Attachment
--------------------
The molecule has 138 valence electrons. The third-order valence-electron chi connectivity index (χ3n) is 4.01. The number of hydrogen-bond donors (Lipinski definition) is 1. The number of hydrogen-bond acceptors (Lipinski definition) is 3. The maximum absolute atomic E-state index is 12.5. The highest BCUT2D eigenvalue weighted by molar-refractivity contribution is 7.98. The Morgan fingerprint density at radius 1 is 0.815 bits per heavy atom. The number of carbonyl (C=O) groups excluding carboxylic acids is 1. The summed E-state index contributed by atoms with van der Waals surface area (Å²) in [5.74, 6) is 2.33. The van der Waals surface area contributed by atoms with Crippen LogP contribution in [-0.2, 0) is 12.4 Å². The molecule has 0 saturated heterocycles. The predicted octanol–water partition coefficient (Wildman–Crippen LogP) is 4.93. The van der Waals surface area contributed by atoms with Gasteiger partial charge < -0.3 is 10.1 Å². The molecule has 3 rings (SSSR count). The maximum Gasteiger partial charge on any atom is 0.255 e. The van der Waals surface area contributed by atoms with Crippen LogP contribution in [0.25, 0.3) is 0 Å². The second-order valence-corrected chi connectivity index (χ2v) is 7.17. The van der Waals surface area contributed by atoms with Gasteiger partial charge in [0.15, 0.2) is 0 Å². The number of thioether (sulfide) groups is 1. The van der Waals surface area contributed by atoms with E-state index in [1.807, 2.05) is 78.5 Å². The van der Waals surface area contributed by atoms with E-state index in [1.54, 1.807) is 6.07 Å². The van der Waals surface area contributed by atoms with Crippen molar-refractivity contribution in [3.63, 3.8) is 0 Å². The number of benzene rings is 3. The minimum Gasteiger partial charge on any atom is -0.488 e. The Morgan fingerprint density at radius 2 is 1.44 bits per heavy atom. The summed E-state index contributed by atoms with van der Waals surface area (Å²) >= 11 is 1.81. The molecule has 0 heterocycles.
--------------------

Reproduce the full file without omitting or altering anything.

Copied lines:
The molecule has 138 valence electrons. The third-order valence-electron chi connectivity index (χ3n) is 4.01. The number of hydrogen-bond donors (Lipinski definition) is 1. The number of hydrogen-bond acceptors (Lipinski definition) is 3. The maximum absolute atomic E-state index is 12.5. The highest BCUT2D eigenvalue weighted by molar-refractivity contribution is 7.98. The Morgan fingerprint density at radius 1 is 0.815 bits per heavy atom. The number of carbonyl (C=O) groups excluding carboxylic acids is 1. The summed E-state index contributed by atoms with van der Waals surface area (Å²) in [5.74, 6) is 2.33. The van der Waals surface area contributed by atoms with Crippen LogP contribution in [-0.2, 0) is 12.4 Å². The molecule has 0 saturated heterocycles. The predicted octanol–water partition coefficient (Wildman–Crippen LogP) is 4.93. The van der Waals surface area contributed by atoms with Gasteiger partial charge < -0.3 is 10.1 Å². The molecule has 3 rings (SSSR count). The maximum Gasteiger partial charge on any atom is 0.255 e. The van der Waals surface area contributed by atoms with Crippen LogP contribution in [0.25, 0.3) is 0 Å². The second-order valence-corrected chi connectivity index (χ2v) is 7.17. The van der Waals surface area contributed by atoms with Gasteiger partial charge in [0.15, 0.2) is 0 Å². The number of thioether (sulfide) groups is 1. The van der Waals surface area contributed by atoms with E-state index in [1.807, 2.05) is 78.5 Å². The van der Waals surface area contributed by atoms with E-state index in [1.54, 1.807) is 6.07 Å². The van der Waals surface area contributed by atoms with Crippen molar-refractivity contribution in [3.63, 3.8) is 0 Å². The number of benzene rings is 3. The minimum Gasteiger partial charge on any atom is -0.488 e. The Morgan fingerprint density at radius 2 is 1.44 bits per heavy atom. The summed E-state index contributed by atoms with van der Waals surface area (Å²) >= 11 is 1.81. The molecule has 0 heterocycles.